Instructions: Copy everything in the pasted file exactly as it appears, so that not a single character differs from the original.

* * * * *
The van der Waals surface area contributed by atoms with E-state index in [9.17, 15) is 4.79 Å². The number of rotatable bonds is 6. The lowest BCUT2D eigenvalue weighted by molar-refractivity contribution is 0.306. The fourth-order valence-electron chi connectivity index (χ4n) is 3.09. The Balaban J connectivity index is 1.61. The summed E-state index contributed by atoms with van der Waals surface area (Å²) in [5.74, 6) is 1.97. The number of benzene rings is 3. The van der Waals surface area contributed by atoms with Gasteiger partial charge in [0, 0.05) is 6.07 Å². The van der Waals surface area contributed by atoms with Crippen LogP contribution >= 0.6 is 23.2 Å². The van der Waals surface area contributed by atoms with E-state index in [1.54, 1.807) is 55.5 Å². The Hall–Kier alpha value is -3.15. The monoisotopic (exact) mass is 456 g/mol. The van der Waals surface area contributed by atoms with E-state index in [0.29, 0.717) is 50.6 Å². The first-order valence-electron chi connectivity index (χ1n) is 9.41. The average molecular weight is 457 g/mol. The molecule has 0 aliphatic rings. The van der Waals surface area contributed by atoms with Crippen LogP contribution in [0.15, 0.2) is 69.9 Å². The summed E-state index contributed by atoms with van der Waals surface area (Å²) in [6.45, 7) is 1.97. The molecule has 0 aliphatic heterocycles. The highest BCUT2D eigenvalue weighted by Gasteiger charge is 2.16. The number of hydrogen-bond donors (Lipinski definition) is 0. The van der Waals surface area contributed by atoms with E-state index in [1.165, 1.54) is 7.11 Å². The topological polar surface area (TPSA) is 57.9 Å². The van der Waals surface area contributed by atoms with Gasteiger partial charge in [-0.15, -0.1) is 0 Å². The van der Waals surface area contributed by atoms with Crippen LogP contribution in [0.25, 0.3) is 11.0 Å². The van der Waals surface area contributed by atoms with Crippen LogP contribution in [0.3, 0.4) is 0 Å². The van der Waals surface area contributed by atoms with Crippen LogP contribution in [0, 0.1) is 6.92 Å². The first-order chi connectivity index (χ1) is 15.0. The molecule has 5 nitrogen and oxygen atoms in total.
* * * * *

The van der Waals surface area contributed by atoms with E-state index in [9.17, 15) is 4.79 Å². The number of rotatable bonds is 6. The lowest BCUT2D eigenvalue weighted by molar-refractivity contribution is 0.306. The fourth-order valence-electron chi connectivity index (χ4n) is 3.09. The Balaban J connectivity index is 1.61. The summed E-state index contributed by atoms with van der Waals surface area (Å²) in [5.74, 6) is 1.97. The number of benzene rings is 3. The van der Waals surface area contributed by atoms with Gasteiger partial charge in [0, 0.05) is 6.07 Å². The van der Waals surface area contributed by atoms with Crippen LogP contribution >= 0.6 is 23.2 Å². The van der Waals surface area contributed by atoms with E-state index in [1.54, 1.807) is 55.5 Å². The Hall–Kier alpha value is -3.15. The monoisotopic (exact) mass is 456 g/mol. The van der Waals surface area contributed by atoms with E-state index in [0.29, 0.717) is 50.6 Å². The first-order valence-electron chi connectivity index (χ1n) is 9.41. The average molecular weight is 457 g/mol. The molecule has 0 aliphatic rings. The van der Waals surface area contributed by atoms with Crippen LogP contribution in [0.15, 0.2) is 69.9 Å². The summed E-state index contributed by atoms with van der Waals surface area (Å²) in [6.45, 7) is 1.97. The molecule has 0 aliphatic heterocycles. The highest BCUT2D eigenvalue weighted by Gasteiger charge is 2.16. The number of hydrogen-bond donors (Lipinski definition) is 0. The van der Waals surface area contributed by atoms with E-state index in [1.165, 1.54) is 7.11 Å². The topological polar surface area (TPSA) is 57.9 Å². The van der Waals surface area contributed by atoms with Gasteiger partial charge in [-0.15, -0.1) is 0 Å². The van der Waals surface area contributed by atoms with Crippen LogP contribution in [0.25, 0.3) is 11.0 Å². The van der Waals surface area contributed by atoms with Crippen LogP contribution in [0.3, 0.4) is 0 Å². The van der Waals surface area contributed by atoms with Crippen LogP contribution in [0, 0.1) is 6.92 Å². The first-order chi connectivity index (χ1) is 15.0. The molecule has 5 nitrogen and oxygen atoms in total.